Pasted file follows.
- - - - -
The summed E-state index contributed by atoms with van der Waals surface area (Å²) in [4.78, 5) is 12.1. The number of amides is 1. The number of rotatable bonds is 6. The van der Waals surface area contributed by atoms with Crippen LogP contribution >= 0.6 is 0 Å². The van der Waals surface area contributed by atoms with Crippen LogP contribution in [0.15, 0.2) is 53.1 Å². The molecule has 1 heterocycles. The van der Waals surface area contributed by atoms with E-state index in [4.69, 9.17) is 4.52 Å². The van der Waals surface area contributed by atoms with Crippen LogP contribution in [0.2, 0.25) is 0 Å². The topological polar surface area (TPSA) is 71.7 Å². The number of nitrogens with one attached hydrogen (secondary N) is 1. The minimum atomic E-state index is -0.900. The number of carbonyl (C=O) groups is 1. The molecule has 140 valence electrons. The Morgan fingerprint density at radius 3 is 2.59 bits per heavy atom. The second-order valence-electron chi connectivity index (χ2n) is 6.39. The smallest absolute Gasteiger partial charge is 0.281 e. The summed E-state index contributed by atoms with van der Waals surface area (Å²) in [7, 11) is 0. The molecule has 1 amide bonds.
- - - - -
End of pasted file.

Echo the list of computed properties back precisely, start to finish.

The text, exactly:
The summed E-state index contributed by atoms with van der Waals surface area (Å²) in [4.78, 5) is 12.1. The number of amides is 1. The number of rotatable bonds is 6. The van der Waals surface area contributed by atoms with Crippen LogP contribution >= 0.6 is 0 Å². The van der Waals surface area contributed by atoms with Crippen LogP contribution in [0.15, 0.2) is 53.1 Å². The molecule has 1 heterocycles. The van der Waals surface area contributed by atoms with E-state index in [4.69, 9.17) is 4.52 Å². The van der Waals surface area contributed by atoms with Crippen LogP contribution in [0.2, 0.25) is 0 Å². The topological polar surface area (TPSA) is 71.7 Å². The number of nitrogens with one attached hydrogen (secondary N) is 1. The minimum atomic E-state index is -0.900. The number of carbonyl (C=O) groups is 1. The molecule has 140 valence electrons. The Morgan fingerprint density at radius 3 is 2.59 bits per heavy atom. The second-order valence-electron chi connectivity index (χ2n) is 6.39. The smallest absolute Gasteiger partial charge is 0.281 e. The summed E-state index contributed by atoms with van der Waals surface area (Å²) in [7, 11) is 0. The molecule has 1 amide bonds.